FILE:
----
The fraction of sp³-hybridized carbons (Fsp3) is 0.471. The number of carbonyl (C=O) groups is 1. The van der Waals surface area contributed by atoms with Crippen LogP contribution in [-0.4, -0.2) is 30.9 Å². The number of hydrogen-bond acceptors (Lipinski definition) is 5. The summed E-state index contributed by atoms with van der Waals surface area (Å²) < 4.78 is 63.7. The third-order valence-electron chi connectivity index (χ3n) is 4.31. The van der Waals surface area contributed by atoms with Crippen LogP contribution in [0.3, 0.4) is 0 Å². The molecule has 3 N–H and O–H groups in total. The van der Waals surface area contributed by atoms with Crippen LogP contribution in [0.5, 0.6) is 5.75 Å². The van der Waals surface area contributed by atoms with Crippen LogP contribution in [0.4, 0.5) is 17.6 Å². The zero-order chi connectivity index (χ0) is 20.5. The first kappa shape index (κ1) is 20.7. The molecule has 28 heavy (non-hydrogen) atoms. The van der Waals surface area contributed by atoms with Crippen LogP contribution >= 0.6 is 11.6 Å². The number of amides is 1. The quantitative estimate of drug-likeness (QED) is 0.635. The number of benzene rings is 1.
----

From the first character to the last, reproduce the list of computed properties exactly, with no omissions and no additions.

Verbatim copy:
The fraction of sp³-hybridized carbons (Fsp3) is 0.471. The number of carbonyl (C=O) groups is 1. The van der Waals surface area contributed by atoms with Crippen LogP contribution in [-0.4, -0.2) is 30.9 Å². The number of hydrogen-bond acceptors (Lipinski definition) is 5. The summed E-state index contributed by atoms with van der Waals surface area (Å²) < 4.78 is 63.7. The third-order valence-electron chi connectivity index (χ3n) is 4.31. The van der Waals surface area contributed by atoms with Crippen LogP contribution in [0.3, 0.4) is 0 Å². The molecule has 3 N–H and O–H groups in total. The van der Waals surface area contributed by atoms with Crippen LogP contribution in [0.5, 0.6) is 5.75 Å². The van der Waals surface area contributed by atoms with Crippen LogP contribution in [0.4, 0.5) is 17.6 Å². The zero-order chi connectivity index (χ0) is 20.5. The first kappa shape index (κ1) is 20.7. The molecule has 28 heavy (non-hydrogen) atoms. The van der Waals surface area contributed by atoms with Crippen LogP contribution >= 0.6 is 11.6 Å². The number of amides is 1. The quantitative estimate of drug-likeness (QED) is 0.635. The number of benzene rings is 1.